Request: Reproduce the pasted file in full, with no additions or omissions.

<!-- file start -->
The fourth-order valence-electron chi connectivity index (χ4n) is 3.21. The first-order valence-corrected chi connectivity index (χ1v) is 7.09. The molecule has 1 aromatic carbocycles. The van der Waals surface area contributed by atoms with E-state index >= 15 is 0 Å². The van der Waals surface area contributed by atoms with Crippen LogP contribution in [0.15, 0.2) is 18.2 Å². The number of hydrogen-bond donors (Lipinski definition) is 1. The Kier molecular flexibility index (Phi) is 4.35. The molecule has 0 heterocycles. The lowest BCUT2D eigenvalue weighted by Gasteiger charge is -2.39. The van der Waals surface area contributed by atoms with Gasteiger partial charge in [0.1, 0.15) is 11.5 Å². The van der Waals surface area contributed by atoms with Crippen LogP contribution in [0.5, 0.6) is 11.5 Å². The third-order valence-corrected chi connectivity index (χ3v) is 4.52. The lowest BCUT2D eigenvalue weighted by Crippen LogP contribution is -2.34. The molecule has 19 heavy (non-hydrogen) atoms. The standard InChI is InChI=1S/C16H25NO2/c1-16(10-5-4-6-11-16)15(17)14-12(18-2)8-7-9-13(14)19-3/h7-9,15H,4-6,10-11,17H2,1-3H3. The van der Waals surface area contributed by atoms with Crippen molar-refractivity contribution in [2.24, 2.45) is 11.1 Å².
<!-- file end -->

The fourth-order valence-electron chi connectivity index (χ4n) is 3.21. The first-order valence-corrected chi connectivity index (χ1v) is 7.09. The molecule has 1 aromatic carbocycles. The van der Waals surface area contributed by atoms with E-state index >= 15 is 0 Å². The van der Waals surface area contributed by atoms with Crippen LogP contribution in [0.15, 0.2) is 18.2 Å². The number of hydrogen-bond donors (Lipinski definition) is 1. The Kier molecular flexibility index (Phi) is 4.35. The molecule has 0 heterocycles. The lowest BCUT2D eigenvalue weighted by Gasteiger charge is -2.39. The van der Waals surface area contributed by atoms with Gasteiger partial charge in [0.1, 0.15) is 11.5 Å². The van der Waals surface area contributed by atoms with Crippen LogP contribution in [0.5, 0.6) is 11.5 Å². The third-order valence-corrected chi connectivity index (χ3v) is 4.52. The lowest BCUT2D eigenvalue weighted by Crippen LogP contribution is -2.34. The molecule has 19 heavy (non-hydrogen) atoms. The standard InChI is InChI=1S/C16H25NO2/c1-16(10-5-4-6-11-16)15(17)14-12(18-2)8-7-9-13(14)19-3/h7-9,15H,4-6,10-11,17H2,1-3H3. The van der Waals surface area contributed by atoms with Crippen molar-refractivity contribution in [2.24, 2.45) is 11.1 Å².